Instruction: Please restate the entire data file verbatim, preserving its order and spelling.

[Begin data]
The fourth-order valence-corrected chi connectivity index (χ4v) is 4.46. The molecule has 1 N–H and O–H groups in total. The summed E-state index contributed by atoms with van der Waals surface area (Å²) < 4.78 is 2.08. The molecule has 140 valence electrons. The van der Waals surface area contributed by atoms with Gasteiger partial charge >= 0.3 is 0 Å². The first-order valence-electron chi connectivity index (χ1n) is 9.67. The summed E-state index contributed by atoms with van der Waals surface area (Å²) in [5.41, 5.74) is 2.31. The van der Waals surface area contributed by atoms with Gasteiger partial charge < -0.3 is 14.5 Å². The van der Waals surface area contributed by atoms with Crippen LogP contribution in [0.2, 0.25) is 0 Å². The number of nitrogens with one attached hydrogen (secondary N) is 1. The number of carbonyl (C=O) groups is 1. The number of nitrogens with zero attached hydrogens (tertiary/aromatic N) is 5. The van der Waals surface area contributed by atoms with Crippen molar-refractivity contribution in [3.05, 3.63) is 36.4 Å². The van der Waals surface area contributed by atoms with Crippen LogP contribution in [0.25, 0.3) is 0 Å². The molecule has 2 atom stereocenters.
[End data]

The fourth-order valence-corrected chi connectivity index (χ4v) is 4.46. The molecule has 1 N–H and O–H groups in total. The summed E-state index contributed by atoms with van der Waals surface area (Å²) < 4.78 is 2.08. The molecule has 140 valence electrons. The van der Waals surface area contributed by atoms with Gasteiger partial charge >= 0.3 is 0 Å². The first-order valence-electron chi connectivity index (χ1n) is 9.67. The summed E-state index contributed by atoms with van der Waals surface area (Å²) in [5.41, 5.74) is 2.31. The van der Waals surface area contributed by atoms with Gasteiger partial charge < -0.3 is 14.5 Å². The van der Waals surface area contributed by atoms with Crippen LogP contribution in [0.2, 0.25) is 0 Å². The number of nitrogens with one attached hydrogen (secondary N) is 1. The number of carbonyl (C=O) groups is 1. The number of nitrogens with zero attached hydrogens (tertiary/aromatic N) is 5. The van der Waals surface area contributed by atoms with Crippen molar-refractivity contribution in [3.05, 3.63) is 36.4 Å². The van der Waals surface area contributed by atoms with Crippen LogP contribution in [0.25, 0.3) is 0 Å². The molecule has 2 atom stereocenters.